Here's a rough take on how we ended up articulating who we are (and who we've been since the company began):
- We succeed only if we truly help our customers succeed
- We help our customers through our products and supporting our customers use them
- Our customers are a mix of testers, developers, and managers -- all of whom are involved in making software and applications
- Our products focus, and will increasingly focus, on meeting the specific needs of those three groups and how they work together
Those four bullets gave us the high level context for how to approach writing new text across the website. It also helped focus us on areas where we can speak more strongly to those bullets in the future.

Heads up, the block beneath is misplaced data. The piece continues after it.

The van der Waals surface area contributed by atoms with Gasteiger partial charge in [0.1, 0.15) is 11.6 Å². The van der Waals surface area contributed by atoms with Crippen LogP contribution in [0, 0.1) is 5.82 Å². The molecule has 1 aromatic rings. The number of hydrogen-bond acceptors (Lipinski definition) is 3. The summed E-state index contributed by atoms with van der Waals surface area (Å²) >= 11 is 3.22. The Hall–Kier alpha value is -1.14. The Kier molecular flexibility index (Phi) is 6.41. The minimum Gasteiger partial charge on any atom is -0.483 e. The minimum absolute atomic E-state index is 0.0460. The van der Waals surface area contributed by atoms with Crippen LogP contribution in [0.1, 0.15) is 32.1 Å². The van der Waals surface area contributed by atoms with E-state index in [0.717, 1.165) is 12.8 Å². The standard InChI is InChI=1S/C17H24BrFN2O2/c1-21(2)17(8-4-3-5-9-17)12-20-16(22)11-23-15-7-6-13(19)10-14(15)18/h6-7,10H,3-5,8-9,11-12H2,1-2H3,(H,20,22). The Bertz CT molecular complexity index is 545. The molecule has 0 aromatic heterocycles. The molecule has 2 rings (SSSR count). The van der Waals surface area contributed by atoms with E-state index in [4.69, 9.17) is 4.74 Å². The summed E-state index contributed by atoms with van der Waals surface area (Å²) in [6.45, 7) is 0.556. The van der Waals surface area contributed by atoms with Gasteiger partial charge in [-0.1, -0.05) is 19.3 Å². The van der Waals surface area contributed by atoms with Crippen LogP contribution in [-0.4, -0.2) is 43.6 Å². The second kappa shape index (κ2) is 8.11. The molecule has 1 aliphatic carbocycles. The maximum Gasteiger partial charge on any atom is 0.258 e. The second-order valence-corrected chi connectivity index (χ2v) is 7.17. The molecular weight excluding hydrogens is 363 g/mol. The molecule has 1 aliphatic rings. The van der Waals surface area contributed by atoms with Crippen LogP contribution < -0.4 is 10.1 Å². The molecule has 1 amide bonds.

5. Build The Thing
Let's break this down into performance and features/content.
One blunt, but still useful metric, is page size. The home page of the old site was over 3mb (about average for a web page in 2017). It's now, with gzipping, almost 500kb (among the top performers for 2017). This is a massive improvement, but not nearly as important as actual page speed, which has more than doubled, and the gap is bigger still on mobile networks.
There are three main areas we worked on to improve these stats:
- Images: this had the biggest impact on page size. Our top actions were:
- reduce the number of images, especially large images
- aggressively optimize each images by reducing the color depth, saving in the most effective format, making sure the resolution is not greater than the final display image needs to be (so no 1000x1000 png when the image on a page is only ever shown as 100x100)
- have smaller versions of the largest images for smaller screens